Well, it's been about 3 1/2 weeks since a new Alaska reality show hit the airwaves, which is maybe a new record. But have no fear -- National Geographic Channel has come to the rescue with "Big Fix Alaska."
"Big Fix Alaska" is about a two-pack-a-day smoking mechanic who travels around the state fixing boats, tractors and other broken equipment. The lead character, Jim Evridge, swears like a sailor, smokes like a chimney and eats puffy Cheetos like a boss. It's great. There is a whole cast of side characters that help balance the show, but Evridge is the star.
"Big Fix Alaska" definitely has a sense of humor. For example, they explain Anchorage as "moderately populated urban sprawl" instead of a "city on the edge of the Last Frontier" or some other platitude about Alaska. They did try playing the "filling freezers for the winter" card when he was in Kodiak fixing excavation equipment, which was a bit trite, but you gotta get it past the executives somehow, I guess.
There is also a lack of censorship, especially when it comes to expletives. Evridge almost had a breakdown when a few of his bags did not arrive in Kodiak … and one of them was the bag with his cigarettes. And again, because Nat Geo seems to be in on the joke, they started a cigarette countdown.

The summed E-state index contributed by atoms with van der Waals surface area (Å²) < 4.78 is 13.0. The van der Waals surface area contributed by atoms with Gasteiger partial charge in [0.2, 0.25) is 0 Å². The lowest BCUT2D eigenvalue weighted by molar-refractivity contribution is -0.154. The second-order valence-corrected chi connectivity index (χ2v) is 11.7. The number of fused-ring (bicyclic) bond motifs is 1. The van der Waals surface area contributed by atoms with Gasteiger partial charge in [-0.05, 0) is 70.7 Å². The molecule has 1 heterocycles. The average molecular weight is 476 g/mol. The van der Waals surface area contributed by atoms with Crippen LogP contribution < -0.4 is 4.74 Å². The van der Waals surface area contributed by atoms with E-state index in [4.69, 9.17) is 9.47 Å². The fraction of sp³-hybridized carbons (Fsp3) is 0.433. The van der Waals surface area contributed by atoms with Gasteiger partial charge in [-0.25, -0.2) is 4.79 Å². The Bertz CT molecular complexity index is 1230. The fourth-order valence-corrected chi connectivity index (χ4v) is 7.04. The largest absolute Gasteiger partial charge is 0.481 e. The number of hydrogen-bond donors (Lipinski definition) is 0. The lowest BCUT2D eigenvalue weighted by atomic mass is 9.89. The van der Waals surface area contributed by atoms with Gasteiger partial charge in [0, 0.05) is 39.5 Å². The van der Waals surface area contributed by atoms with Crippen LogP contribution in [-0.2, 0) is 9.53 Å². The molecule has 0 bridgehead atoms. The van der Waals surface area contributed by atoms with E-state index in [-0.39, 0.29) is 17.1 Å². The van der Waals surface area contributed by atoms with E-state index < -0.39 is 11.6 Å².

It was a bit suspicious that a boat broke down near Emmonak, right by where there happened to be a crane to help replace a massive, heavy engine. But as I've said before: Reality TV isn't completely "real" and I'm willing to look past timelines for a good story.
All in all, I have zero interest in the subject matter of this program, but Evridge and the editor who came up with the cigarette counter get an A+.
There is another new show in the works on the Smithsonian Channel called "Alaska Aircrash Investigations," about six fatal plane crashes in summer 2015. Based on this interview with the National Transportation Safety Board's Alaska Region chief Clint Johnson, the show sounds respectful. Johnson goes out of his way to say that it isn't a "reality show." But it still seems slightly voyeuristic to me.
It feels in line with all the "true crime" series ("Making a Murderer," "American Crime Story," etc.) that seem to be having their golden moment right now. I appreciate that they sometimes call attention to serious problems, like the failures of our criminal justice system. However, if not done well, they seem exploitative in how they deal with the families of victims.
I'll still give it a shot. Thankfully I have the most baller of GCI cable packages, so I magically get the Smithsonian Channel.
Emily Fehrenbacher lives in Anchorage, where she reviews Alaska reality TV. You can reach her at email@example.com or on Twitter @ETFBacher.